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Thus while bedded strata of all kinds, breaking up along the joints, tend to give rise to rectangular features at the surface, amorphous crystalline rocks, quarried by epigene action, generally yield irregular contours. And the same is the case with the crystalline schists, the jointing of which is as a rule capricious and uncertain.

It is obvious, therefore, that surface-features must be greatly influenced by the character of rock-joints. Apart altogether from other geological structures, joints must largely determine the physiography of the surface. To such an extent is this the case, that it is generally easy to tell at a glance whether any particular mountain is composed of amorphous crystalline rocks, of schists, or of regularly bedded strata. Mountains carved out of horizontal strata tend, as we have seen, to assume pyramidal forms, while in the case of inclined beds erosion and denudation result in the formation of escarpments and dip-slopes. This, however, only holds true when relatively hard beds are intercalated among a series of softer strata. Should the rocks throughout be of much the same consistency no escarpments will be developed, but the whole will wear away equally, and so give rise to a gently undulating surface. Usually, however, a thick series of strata will be found to comprise rocks of various degrees of durability; and in general, therefore, bedded rocks, whether horizontal or inclined, tend to yield rectangular outlines. But when the dip greatly increases, and the strata are more or less violently contorted, the beds are often crushed and confusedly shattered or jointed, while at the same time the rocks themselves may become metamorphosed, and eventually pass into the condition of schists. Rectangular outlines are thus gradually replaced by the jagged, rough, and abrupt configuration which is so characteristic of slaty and schistose or foliated rocks.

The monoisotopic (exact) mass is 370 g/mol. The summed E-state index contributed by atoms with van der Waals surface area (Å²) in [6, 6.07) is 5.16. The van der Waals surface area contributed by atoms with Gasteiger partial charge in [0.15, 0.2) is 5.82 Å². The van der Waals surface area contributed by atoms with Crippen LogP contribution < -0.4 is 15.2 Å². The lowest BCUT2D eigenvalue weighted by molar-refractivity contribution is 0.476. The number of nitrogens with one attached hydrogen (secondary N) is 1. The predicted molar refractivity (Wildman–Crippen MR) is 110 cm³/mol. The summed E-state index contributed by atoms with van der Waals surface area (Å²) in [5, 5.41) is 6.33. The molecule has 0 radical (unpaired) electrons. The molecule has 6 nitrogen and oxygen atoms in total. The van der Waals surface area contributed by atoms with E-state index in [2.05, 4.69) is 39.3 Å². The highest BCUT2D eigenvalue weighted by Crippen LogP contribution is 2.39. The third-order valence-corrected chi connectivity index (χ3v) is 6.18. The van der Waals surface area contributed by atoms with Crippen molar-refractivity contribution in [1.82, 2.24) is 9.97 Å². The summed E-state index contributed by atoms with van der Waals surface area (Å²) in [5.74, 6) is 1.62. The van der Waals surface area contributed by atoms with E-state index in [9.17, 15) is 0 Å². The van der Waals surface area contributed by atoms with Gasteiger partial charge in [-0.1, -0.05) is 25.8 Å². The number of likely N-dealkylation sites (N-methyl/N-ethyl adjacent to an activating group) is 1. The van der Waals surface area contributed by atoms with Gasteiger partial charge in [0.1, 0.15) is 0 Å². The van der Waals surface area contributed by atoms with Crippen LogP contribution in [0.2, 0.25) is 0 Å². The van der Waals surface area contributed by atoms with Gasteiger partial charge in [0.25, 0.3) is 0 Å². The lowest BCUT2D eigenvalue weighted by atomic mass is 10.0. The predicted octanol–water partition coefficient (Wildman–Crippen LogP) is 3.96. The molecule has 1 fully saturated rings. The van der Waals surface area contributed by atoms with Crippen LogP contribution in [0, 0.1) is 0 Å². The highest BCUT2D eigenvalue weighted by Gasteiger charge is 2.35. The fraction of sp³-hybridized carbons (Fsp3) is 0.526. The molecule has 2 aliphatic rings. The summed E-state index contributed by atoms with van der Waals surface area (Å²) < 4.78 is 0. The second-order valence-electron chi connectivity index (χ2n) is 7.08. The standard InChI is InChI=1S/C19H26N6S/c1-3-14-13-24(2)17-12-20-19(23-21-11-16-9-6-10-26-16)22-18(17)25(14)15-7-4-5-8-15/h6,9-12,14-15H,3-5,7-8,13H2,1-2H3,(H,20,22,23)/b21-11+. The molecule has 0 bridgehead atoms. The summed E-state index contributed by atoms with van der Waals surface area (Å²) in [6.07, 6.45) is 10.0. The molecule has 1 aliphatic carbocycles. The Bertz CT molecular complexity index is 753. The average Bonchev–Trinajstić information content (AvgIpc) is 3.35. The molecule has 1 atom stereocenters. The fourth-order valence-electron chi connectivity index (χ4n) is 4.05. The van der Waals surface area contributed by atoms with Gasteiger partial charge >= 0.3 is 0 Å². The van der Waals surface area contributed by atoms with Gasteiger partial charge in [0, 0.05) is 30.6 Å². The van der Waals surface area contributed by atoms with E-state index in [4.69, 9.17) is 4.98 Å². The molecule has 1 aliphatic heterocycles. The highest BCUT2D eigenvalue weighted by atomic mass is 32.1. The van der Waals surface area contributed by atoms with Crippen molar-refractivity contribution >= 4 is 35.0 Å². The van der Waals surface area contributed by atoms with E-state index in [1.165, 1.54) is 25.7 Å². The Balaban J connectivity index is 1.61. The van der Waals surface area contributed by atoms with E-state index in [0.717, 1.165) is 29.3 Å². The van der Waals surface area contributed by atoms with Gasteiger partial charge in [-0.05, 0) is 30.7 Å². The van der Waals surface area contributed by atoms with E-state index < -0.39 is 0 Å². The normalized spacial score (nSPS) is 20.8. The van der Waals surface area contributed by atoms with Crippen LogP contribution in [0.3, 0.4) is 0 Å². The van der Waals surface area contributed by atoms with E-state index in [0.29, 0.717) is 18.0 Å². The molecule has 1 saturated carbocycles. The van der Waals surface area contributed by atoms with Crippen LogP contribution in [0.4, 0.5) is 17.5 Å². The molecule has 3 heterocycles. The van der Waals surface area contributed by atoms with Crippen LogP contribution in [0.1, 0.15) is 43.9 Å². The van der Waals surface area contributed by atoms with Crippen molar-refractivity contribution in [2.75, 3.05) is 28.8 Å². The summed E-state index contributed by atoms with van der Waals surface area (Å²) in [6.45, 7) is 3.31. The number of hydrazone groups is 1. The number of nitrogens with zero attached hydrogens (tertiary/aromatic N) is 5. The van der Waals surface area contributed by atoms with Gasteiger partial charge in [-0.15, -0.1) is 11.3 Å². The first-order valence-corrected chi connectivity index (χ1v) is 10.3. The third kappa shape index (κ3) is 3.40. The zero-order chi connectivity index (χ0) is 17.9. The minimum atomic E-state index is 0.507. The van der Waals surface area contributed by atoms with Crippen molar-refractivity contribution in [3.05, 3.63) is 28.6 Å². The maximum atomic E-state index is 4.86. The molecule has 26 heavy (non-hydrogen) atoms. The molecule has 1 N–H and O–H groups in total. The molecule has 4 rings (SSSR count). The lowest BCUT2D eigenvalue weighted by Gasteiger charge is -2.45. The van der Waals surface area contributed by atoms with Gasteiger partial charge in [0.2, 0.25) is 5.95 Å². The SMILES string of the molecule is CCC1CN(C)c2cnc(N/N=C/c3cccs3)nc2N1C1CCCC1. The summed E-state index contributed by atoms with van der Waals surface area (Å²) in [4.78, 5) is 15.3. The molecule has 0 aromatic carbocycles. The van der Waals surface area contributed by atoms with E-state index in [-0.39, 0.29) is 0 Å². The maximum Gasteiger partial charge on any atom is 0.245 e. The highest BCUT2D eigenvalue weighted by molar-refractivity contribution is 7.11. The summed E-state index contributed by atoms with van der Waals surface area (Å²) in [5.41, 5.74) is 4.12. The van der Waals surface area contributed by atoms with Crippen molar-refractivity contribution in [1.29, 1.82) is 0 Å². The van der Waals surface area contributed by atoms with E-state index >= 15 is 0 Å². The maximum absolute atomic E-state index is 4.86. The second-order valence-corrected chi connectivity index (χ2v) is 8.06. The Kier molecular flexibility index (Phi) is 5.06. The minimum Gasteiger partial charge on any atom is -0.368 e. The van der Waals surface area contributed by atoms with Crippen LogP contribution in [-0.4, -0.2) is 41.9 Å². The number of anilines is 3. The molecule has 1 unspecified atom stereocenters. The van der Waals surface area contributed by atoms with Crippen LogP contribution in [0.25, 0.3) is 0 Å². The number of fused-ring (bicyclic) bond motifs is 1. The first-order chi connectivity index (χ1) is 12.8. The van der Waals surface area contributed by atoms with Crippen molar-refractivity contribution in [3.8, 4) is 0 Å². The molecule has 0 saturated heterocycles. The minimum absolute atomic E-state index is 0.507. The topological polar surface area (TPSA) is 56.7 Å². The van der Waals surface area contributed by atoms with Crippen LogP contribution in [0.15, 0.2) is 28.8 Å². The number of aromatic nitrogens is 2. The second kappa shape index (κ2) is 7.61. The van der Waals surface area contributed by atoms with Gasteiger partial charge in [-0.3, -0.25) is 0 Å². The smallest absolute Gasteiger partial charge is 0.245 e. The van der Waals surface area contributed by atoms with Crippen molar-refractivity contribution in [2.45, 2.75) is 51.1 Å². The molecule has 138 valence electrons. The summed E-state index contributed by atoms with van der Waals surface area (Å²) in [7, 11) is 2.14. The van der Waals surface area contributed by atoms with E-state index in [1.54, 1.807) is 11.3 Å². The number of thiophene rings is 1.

Amongst the crystalline schists rectangular outlines are not common. Now and again, however, when different kinds of schists rapidly alternate in successive sheets or beds, some will almost certainly weather more rapidly than others. The outcrops of the less yielding rocks will thus tend to project; but as jointing is usually irregular and confused, such outcrops seldom show rectangular outlines. Exceptionally, well-marked escarpments may be met with, but the general high dip and contorted character of the rocks forbid such formations. When steep wall-like outcrops of schists occur, they have very often been determined by the presence of normal faults or of thrust-planes. In short, while the foliation and pseudo-bedding of schistose rocks now and again give rise to surface-features which are more characteristic of truly bedded strata, yet such features are apt to be strongly modified by the vagaries of the jointing.

In amorphous crystalline masses, which show neither bedding nor foliation, the character of the joints usually varies with the nature of the rock. In

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granite, for example, there are usually three sets of joints, one of which traverses the rock in an approximately horizontal direction, or may have a dip now in one direction, now in another. The vertical joints often cut each other at right angles, but not infrequently they meet at more or less acute angles. In addition to these main joints, however, there are often others. Sometimes the joints are wide apart, and they then enclose large rectangular or rhomboidal blocks. At other times they are set so closely together that the rock when exposed breaks up into a mass of angular dSrts. As the character of the jointing varies in this way within narrow limits, the rock tends to assume broken interrupted contours. On the other hand, when the disposition of the jointplanes is more regular and better denned, the horizontal joints maintaining their direction for some distance, granite not infrequently breaks up as if it were a bedded igneous rock. A mountain-wall so constructed rises in a series of gigantic steps, like tiers of cyclopean masonry, interrupted by entering and re-entering angles. Where the "horizontal" joints are much inclined a corresponding change in the direction of the main rock-ridges and reefs may be observed. Not infrequently, however, the horizontal jointing is obscure and ill-defined or even wanting, and the chief contours of the surface are then determined by the vertical joints alone. Under such conditions the mountain-slope shows irregular vertical or steeply inclined walls, ridges, and but

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